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U.S. shares blame for Mexico drug violence, Clinton says

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  • NEW: Clinton says fighting does not pose major threat to U.S. security -- yet
  • Mexico's U.S. ambassador says willingness to share an "encouraging sign"
  • "Our insatiable demand for illegal drugs fuels the drug trade," Clinton says in Mexico
  • U.S. needs to stop flow of guns, body armor, night-vision goggles to cartels, she says
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(CNN) -- The United States shares the blame for Mexican drug trafficking and the attendant violence that has killed thousands in the past year alone, Secretary of State Hillary Clinton said Wednesday.

Secretary of State Hillary Clinton is in Mexico for a series of meetings on the drug crisis and other issues.

Secretary of State Hillary Clinton is in Mexico for a series of meetings on the drug crisis and other issues.

"Our insatiable demand for illegal drugs fuels the drug trade," she said en route to Mexico City, Mexico, according to pool reports.

"Our inability to prevent weapons from being illegally smuggled across the border to arm these criminals causes the deaths of police officers, soldiers and civilians. So, yes, I feel very strongly we have a co-responsibility."

Clinton will meet with President Felipe Calderon and other Mexican leaders to discuss bilateral strategies for the drug war. But her aides said she will also make an effort to show that the U.S.-Mexican relationship is not restricted to matters related to drug violence.

As Clinton arrived in the Mexican capital Wednesday, a day after the United States unveiled its plan to improve security along the southern border, the United States' investment in the drug war emerged as a predominant theme. Video Watch Clinton acknowledge the U.S. role in Mexico's drug war »

She emphasized that the United States has already appropriated $700 million in aid to Mexico, and Congress wants to see how the administration is applying it before sending more.

"We are going to demonstrate that we are spending it in an accountable and effective manner that will assist the Mexicans" in law enforcement and justice, she said.

'The War Next Door'
Anderson Cooper is live from the U.S.-Mexico border as the drug war fuels violence.
Tonight, 10 ET on CNN

The United States needs to stop the flow of guns, body armor and night-vision goggles to the cartels, Clinton said.

"When you go into a gunfight or are trying to round up these bad guys and they have military-style equipment that is much better than yours, you start out at a disadvantage. Since we know the vast majority of that comes from our country, we are going to help stop it from getting there in the first place."

Arturo Sarukhan, Mexico's ambassador to the United States, called the Obama administration's willingness to accept co-responsibility "a very encouraging sign." Video Watch Sarukhan share his thoughts on the U.S. move »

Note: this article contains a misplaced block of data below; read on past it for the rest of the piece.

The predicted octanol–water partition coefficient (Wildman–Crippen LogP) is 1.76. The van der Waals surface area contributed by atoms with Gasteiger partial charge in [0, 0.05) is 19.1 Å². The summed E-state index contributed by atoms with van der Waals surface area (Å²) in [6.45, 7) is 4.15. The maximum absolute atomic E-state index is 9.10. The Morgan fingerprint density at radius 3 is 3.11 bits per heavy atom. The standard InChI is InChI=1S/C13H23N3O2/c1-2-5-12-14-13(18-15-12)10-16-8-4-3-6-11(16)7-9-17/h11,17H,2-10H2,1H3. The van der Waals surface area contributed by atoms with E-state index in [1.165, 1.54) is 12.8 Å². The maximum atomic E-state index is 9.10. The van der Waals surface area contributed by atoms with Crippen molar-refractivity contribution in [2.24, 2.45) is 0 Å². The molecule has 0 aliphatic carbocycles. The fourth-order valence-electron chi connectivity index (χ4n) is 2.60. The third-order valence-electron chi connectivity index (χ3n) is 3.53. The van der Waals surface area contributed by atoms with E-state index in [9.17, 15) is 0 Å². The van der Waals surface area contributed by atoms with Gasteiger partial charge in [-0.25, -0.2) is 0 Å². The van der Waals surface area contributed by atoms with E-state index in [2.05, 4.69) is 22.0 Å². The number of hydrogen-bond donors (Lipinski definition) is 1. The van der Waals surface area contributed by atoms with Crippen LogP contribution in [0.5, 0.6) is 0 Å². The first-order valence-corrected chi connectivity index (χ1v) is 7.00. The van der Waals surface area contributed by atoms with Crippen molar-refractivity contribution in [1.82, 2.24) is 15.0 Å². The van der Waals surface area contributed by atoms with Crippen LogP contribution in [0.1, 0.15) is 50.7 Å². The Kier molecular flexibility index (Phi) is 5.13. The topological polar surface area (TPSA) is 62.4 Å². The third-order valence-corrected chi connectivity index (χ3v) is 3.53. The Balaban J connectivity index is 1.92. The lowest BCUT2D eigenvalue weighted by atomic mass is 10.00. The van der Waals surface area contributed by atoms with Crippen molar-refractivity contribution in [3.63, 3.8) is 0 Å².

"I think that the fact that the Obama administration is seized with the importance of this issue is a clear indication that they understand that, to defang the drug syndicates in Mexico, we have to eliminate two of their most powerful sources -- bulk cash from the United States into Mexico and illicit weapons."

In most instances, local and state police "are outgunned by the drug syndicates," which has necessitated the use of federal forces, he said.

The Mexican army arrested a man Mexico calls a top drug cartel chief and four of his bodyguards, the government announced Wednesday. Hector Huerta Rios, also known as "La Burra" or "El Junior," was arrested Tuesday in the city of San Pedro Garza Garcia, outside Monterrey in Nuevo Leon state, a little more than 100 miles from Mexico's border with the United States.

The Obama administration announced a crackdown on border violence and on the smuggling of cash and weapons into Mexico on Tuesday, a step that could mark an end to a nasty blame game over where responsibility for the violence lies.

Clinton called the fighting "a terrible law-enforcement problem" in U.S. cities along the Mexican border, but said it does not yet pose a major threat to overall U.S. security.

"This is more about trying to act proactively," she said in an interview with CNN's Jill Dougherty in Mexico City. "We need to help them, or we'll see the results in our own country.

"[Traffickers] are distributing these drugs in our country. They're causing all kinds of criminal activity in our country. It has an effect on us, so we want to prevent it from going any further."

Clinton will visit a Mexican police base to show U.S. support for the nation's embattled police force. And she will travel to Monterrey, a thriving industrial town, to meet with students, hold a town-hall meeting with business leaders and visit a clean energy plant.

The Defense Department and the director of national intelligence have both warned of the national security threat an unstable Mexico poses to the United States. Congress has seized on the issue, holding eight hearings since coming back into session two months ago.

Homeland Security Secretary Janet Napolitano testified at a Senate Homeland Security Committee hearing on violence along the U.S.-Mexican border Wednesday.

Mexico is the United States' second-largest export market, after Canada, and its third-largest total trade partner. Hundreds of U.S. companies have factories in Mexico, and Mexico is a leading supplier of crude oil to the United States.


Clinton noted many Americans have close ties and families in Mexico, adding she honeymooned there.

Napolitano and Attorney General Eric Holder are due to visit Mexico soon, to be followed next month by President Obama, before he attends the Summit of the Americas in Trinidad and Tobago.

All About Hillary ClintonPoliticsFelipe CalderonDrug Trafficking

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